Moreover, rather than facilitating the access of public to the institutions of governance, it is believed that, it has created another layer of slothful bureaucracy which is inefficient, corrupt and insensitive towards the day-to-day concerns of the teeming millions that form a part of the urban landscape.
On one hand we see intense politicisation in these bodies whereas, interestingly on the other hand there is an increasing indifference in the urban community about governance issues directly linked to their well-being. It is felt that the urban city dwellers in their cocooned existence have become increasingly divorced from their civic obligations and responsibilities.To a lay observer it is plainly evident that the ideals of community involvement and civic engagement that lay at the heart of the concept of decentralised governance have unfortunately been confined to doctrinaire and theoretical discussions in seminars and classrooms.
The city of Hyderabad with an estimated population of seven million has its own complexities and challenges which make the task of administering it an extremely difficult enterprise. Administration of municipal body includes within its fold a wide array of activities like maintenance of roads and civic infrastructure, sanitation, town planning, community development, upkeep of parks etc.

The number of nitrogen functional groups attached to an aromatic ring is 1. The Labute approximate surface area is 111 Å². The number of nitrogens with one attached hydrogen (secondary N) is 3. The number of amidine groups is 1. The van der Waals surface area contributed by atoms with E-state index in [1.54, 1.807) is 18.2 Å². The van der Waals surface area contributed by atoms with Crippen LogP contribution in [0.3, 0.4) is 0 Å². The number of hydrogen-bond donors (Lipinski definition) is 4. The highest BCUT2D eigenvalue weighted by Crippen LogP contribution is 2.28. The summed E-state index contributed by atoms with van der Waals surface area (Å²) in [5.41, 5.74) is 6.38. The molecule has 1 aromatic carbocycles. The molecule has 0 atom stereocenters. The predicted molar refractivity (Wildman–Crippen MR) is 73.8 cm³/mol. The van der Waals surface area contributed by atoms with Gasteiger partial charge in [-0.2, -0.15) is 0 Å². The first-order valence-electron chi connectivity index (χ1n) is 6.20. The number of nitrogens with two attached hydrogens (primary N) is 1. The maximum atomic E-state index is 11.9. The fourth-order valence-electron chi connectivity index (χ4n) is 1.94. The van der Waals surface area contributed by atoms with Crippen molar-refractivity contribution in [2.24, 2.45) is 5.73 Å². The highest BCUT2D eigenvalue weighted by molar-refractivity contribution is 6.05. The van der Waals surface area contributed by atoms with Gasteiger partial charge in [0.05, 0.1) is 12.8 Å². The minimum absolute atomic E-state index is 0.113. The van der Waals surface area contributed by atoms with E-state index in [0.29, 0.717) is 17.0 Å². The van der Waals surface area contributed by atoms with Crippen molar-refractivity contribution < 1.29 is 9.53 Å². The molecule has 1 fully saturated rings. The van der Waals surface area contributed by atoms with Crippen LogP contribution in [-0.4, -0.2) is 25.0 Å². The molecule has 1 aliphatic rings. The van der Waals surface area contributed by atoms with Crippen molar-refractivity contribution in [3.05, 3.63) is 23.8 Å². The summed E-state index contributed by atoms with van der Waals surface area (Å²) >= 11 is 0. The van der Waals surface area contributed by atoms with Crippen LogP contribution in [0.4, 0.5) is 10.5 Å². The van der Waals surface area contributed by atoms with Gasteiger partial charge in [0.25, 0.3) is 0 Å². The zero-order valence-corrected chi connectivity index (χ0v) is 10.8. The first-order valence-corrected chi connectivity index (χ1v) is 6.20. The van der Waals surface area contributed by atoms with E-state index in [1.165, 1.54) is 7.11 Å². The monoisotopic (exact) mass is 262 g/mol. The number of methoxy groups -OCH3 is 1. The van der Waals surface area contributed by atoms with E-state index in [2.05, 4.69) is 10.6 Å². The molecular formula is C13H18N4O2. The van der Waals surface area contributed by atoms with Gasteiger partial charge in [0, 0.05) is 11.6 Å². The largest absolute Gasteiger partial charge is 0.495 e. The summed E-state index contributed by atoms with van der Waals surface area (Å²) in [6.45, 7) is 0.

Although, the work of executing, coordinating and monitoring the activities within each sphere rests with a specialised wing, it was being increasingly felt that despite all the efforts, desired outcomes were not being realised. The apathy and neglect of executing agencies had resulted in poorly conceptualised projects which not only were a drain on the resources of the State but also failed to satisfy public needs. Sanitation and other public services of the city were also suffering due to lack of transparency, alleged corruption and non accountability of the staff. Different supervisory mechanisms which the government had created for ensuring accountability of the official machinery were also wanting in the necessary zeal and competence required to act as watchdogs of public interest.
The brainstorming and intellectual churning over these issues revealed certain critical points which had been overlooked in the administrative exercise. There was negligible civic engagement in most of the governmental initiatives which left the programmes totally dependent on the mercy of the official machinery. In the absence of any public ownership, most of these programmes ended up being far less effective than they would have otherwise been had the community been encouraged to be a part of the exercise.